Recognizing Women’s History Means Remembering The Legacies Of Our Radical Black Foremothers
By: Jenn M. Jackson
March is Women’s History Month. While most publications and narratives will feature prominent women like Susan B. Anthony, Amelia Earhart, Anne Frank, or maybe Jackie Onassis Kennedy, few will focus on the unique legacies of radical Black women whose activism pushed the church and the country to be fairer, equitable, and more just for all people.
Two such women are Mary Church Terrell and Anna Julia Cooper.
Terrell, born in 1863 – as the legal institution of slavery was coming to a slow end in the United States, was the daughter of former slaves and a woman who centered her early activism on women’s suffrage. She championed women’s organizations, becoming a founder and first president of the National Association of Colored Women in 1896. She later became a charter member of the National Association for the Advancement of Colored People. A prominent member of the A. M. E. church, Terrell fought tirelessly for the liberation of Black people until her death in 1954, just after the de-segregation victory of Brown v. Board of Education.
Cooper had a different relationship to the A.M.E. church.
Once a harsh critic of the institution, her early feminist work A Voice From the South (1892) challenged the traditional concepts of femininity and masculinity, pushed the church to devote itself to the higher education of women, and called for A.M.E. leaders to commit to women’s suffrage. Like Terrell, Cooper was committed to liberation for all people but she focused on the experiences of Black women. Her iconic statement, “only the BLACK WOMAN can say when and where I enter, in the quiet, undisputed dignity of my womanhood, without violence and without suing or special patronage, then and there the whole Negro race enters with me,” has become a rallying cry for Black Feminist movements of the current generation.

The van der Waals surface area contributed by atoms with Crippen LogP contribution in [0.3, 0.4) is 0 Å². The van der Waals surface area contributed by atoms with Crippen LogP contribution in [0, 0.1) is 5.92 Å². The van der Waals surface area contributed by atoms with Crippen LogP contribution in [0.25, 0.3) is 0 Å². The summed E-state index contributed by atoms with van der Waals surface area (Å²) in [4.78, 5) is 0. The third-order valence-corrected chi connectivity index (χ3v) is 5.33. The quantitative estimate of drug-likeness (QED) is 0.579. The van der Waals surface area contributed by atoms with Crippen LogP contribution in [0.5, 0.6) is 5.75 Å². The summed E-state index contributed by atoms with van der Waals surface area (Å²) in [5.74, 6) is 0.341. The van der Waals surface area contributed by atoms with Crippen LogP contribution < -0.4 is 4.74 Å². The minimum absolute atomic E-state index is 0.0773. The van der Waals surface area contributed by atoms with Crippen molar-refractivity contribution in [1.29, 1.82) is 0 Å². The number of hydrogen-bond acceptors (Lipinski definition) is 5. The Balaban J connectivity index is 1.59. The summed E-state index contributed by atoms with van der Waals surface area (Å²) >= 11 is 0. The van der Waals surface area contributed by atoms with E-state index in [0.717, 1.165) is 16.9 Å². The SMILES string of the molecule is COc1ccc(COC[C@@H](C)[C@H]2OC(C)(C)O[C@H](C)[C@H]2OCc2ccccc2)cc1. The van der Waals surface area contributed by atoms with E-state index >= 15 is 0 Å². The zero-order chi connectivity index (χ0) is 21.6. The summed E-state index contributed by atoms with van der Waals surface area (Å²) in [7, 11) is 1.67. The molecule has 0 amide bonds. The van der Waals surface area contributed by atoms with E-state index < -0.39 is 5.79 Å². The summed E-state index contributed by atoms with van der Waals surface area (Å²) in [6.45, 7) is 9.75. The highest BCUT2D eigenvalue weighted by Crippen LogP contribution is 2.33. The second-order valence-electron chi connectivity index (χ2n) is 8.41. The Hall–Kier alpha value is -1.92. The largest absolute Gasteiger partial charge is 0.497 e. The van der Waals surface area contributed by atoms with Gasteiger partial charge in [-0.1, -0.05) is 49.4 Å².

Where Terrell pushed for universal suffrage and, later, for the dismantling of the Jim Crow South, Cooper highlighted the unique experiences of oppression and exclusion faced by Black women. At the time, both women were considered radicals. Both women were seen as disruptive forces, disobedient protesters, and rebellious detractors who simply would not accept the status quo. Yet, their legacies birthed the works of women like Bishop Vashti Murphy McKenzie, member of Delta Sigma Theta Sorority, Incorporated and the first woman to be elected bishop in the A.M.E. church in the history of its existence and Dr. Melissa Harris-Perry, Maya Angelou Presidential Chair and Founding Director of the Anna Julia Cooper Center at Wake Forest University.
While neither Terrell nor Cooper had the honor of witnessing the much heralded work of their contemporaries, they seeded the vision and manifestation of radical liberation work today. They are exemplars of radical Black women’s legacies and our inevitable connectedness to the work of our foremothers without which we would have no foundations for the justice we week today.
So, today – like everyday, we must see radical Black women’s work as transcending time and calendar dates. Their work in the past and present informs our possible futures. It’s time to recognize them as the pioneers they were and are.